Image of a yellow center hall colonial house with a mansard roof and white trim. The house has a large tree in front. It was formerly the elms in Stockbrige and owned by Barnabas Bidwell.
Former home of Barnabas Bidwell in Stockbridge

On September 13, 1792, Timothy Edwards sold the previously mentioned property (image above), acquired in 1772, to Barnabas Bidwell: To all People to whom these Presents shall come; Greeting: Know Ye, That I Timothy Edwards of Stockbridge in the County of Berkshire & Commonwealth of Massachusetts, Esquire For and in consideration of the Sum of four hundred & fourteen pounds of lawful money of said Commonwealth aforesaid, to me in Hand, paid before the Ensealing hereof by Barnabas Bidwell of the same Stockbridge attorney at law A certain tract of land lying in said Stockbridge bounded and described as follows (viz.) on the south by the north line of the great road running through said Stockbridge from Lee to West Stockbridge, on the East by the west line of the town road leading from Mrs. Bingham’s tavern to Captain Josiah Jones’s dwelling house, on the north by land of said Capt. Jones, & on the west by land of Josiah Dwight, Esquire bought of said Capt. Jones containing three acres by estimation, with the dwelling house & and other buildings thereon standing – The quantity may be more or less than three acres.[7]    
The following year, on February 21, 1793, The Rev. Richard R. Eliot, Minister of the Gospel, joined Mary Gray, 29, and Barnabas Bidwell, 32, in marriage at Watertown, Mass.  Soon after that ceremony, they journeyed to Stockbridge and their new home, The Elms, the house purchased by Barnabas a year earlier from Timothy Edwards, located at what is now the corner of Main and Pine Street.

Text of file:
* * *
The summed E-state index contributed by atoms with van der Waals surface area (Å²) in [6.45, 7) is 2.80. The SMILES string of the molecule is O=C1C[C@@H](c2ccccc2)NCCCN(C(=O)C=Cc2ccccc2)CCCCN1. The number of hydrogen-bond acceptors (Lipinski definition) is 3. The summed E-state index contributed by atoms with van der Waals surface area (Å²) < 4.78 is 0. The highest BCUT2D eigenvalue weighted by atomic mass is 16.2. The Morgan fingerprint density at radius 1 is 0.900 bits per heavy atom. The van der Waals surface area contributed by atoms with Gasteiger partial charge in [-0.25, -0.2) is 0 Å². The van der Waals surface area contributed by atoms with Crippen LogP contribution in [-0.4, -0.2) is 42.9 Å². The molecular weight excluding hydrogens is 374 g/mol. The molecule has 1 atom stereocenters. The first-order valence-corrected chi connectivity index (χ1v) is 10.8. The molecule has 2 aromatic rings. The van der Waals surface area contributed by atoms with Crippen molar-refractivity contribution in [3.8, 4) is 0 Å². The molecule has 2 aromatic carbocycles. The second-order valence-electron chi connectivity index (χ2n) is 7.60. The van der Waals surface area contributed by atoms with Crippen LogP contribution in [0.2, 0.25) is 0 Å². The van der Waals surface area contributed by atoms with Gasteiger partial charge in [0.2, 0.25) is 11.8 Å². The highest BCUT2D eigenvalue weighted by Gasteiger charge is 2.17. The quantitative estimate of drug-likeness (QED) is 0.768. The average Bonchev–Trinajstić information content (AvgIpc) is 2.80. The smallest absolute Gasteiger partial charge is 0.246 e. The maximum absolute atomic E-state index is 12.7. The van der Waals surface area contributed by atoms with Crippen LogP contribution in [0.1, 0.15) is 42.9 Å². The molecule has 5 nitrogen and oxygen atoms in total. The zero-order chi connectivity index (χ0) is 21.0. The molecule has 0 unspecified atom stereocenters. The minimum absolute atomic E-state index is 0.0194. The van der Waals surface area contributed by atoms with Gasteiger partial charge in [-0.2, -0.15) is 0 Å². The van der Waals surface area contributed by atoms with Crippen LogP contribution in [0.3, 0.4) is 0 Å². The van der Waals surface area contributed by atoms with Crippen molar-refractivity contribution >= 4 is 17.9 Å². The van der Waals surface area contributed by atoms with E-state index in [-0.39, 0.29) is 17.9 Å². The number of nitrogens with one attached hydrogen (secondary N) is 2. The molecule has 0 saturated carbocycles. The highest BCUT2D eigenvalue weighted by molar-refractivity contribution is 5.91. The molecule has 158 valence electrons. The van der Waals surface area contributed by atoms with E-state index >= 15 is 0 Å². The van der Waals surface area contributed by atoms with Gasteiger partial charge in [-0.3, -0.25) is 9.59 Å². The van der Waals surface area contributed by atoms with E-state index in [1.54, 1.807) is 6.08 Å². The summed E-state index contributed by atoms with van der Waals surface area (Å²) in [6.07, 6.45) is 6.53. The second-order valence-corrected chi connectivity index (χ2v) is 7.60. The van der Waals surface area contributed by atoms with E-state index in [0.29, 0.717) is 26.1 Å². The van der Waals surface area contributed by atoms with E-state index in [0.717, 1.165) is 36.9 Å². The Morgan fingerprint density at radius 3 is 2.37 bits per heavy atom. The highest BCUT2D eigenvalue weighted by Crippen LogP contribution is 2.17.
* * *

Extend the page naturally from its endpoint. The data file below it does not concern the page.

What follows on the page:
The Bidwell Lore reader, at this point, may think I am traveling down the rabbit hole and may never arrive at an explanation for why Attorney Barnabas Bidwell was warned to leave the Town of Stockbridge. However, for new readers of Bidwell Lore, I thought a little biographical background on Barnabas may prove helpful.

Elizabeth “Mumbet” Freeman ( ca. 1744-1829)
1811 Watercolor on ivory by Susan Anne Livingston Ridley Sedgwick (1788-1867) 3 in. (7.5 cm) x 2 1/8 in. (5.5 cm) Gift of Maria Banyer Sedgwick, 1884. Original watercolor at the Massachusetts Historical Society, 

The story we will be sharing over the next few weeks is even more complicated. Mum Bett, formerly enslaved by Colonel Ashley of Sheffield, was freed through a lawsuit filed by Attorney Theodore Sedgwick. Mum Bett, who was later a paid servant in the Sedgwick household, made the Warning Out list as well. More on Mum Bett as this story unfolds. The transcriber of the 1793 Warning Out list wrote some years later: “This list contains the names of many ‘solid citizens’; it is not a warning to indigent persons.”[8] There was, however, a process for ‘abiding’ in the town and that unfolds below: